An artist, inventor, engineer, and
composer, Trimpin (who uses only his last name)
has never been represented by a gallery, a dealer,
or a manager. He has neither a cell phone nor
a website. Yet his freewheeling sculptures and experiments with sound
are cherished by artists, musicians, and museumgoers all over the world.
As a young person in southwestern Germany in the 1950s, Trimpin was haunted by the fact that in the Nazi era, the Jews from his town had all been deported to the internment camp at Gurs, near the Spanish-French border. The Gurs Zyklus, Trimpin's new multimedia stage performance, will be presented by Stanford Lively Arts on Saturday, May 14 at 8:00pm.
Join Trimpin and Stanford art professor, Paul DeMarinis, for a conversation that explores art, sound, history, and possible human futures.
TRIMPIN, Artist in Residence at Stanford
Trimpin is a Seattle-based kinetic sculptor, sound artist, musician, composer, and inventor. A recipient of the MacArthur “Genius” Award, he has combined these varied disciplines into his extensive body of work since the 1970s. His kinetic sculpture installations often include the production of sound through the inclusion of mechanically or computer-driven instruments or entirely new sound sources. As a Stanford artist-in-residence this year, Trimpin collaborates with students, faculty and the campus community in preparation for his new work, The Gurs Zyklus.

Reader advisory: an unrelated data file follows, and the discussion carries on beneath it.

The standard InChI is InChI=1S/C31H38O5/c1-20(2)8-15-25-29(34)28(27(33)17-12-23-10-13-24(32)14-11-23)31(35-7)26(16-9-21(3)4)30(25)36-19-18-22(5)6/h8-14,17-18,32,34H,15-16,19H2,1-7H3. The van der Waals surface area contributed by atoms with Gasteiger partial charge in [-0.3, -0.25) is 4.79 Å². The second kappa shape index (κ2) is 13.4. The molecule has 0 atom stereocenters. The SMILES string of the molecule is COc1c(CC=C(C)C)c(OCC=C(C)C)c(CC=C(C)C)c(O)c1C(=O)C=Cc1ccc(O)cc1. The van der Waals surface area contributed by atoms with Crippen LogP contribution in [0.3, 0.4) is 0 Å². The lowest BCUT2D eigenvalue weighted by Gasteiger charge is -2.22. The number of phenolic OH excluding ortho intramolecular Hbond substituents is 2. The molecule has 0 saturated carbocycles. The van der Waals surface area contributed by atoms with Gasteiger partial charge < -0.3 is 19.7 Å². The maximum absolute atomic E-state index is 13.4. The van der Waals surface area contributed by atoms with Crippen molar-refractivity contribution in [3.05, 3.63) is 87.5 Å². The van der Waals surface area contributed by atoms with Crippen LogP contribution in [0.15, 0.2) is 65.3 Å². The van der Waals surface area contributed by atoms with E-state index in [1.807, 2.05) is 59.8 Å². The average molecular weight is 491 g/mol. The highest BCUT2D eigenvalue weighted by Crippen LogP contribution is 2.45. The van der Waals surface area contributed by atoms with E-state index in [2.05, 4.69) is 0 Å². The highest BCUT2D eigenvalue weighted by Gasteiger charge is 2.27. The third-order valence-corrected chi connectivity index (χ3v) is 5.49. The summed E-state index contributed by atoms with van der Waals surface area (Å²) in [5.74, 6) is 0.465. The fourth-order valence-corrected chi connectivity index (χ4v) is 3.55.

PAUL DEMARINIS, Professor, Department of Art & Art History
A professor of art and intermedia studies at Stanford, Paul DeMarinis has been making noises with wires, batteries and household appliances since the age of four. His work poses questions about the world we have created and explores the ways technology has woven itself into our personal relationships, our understanding of the physical universe, and our ideas about possible futures. A new book about his work, Paul DeMarinis: Buried in Noise, has just been published by Kehrer Verlag.
MARK GONNERMAN is founding director of the Aurora Forum.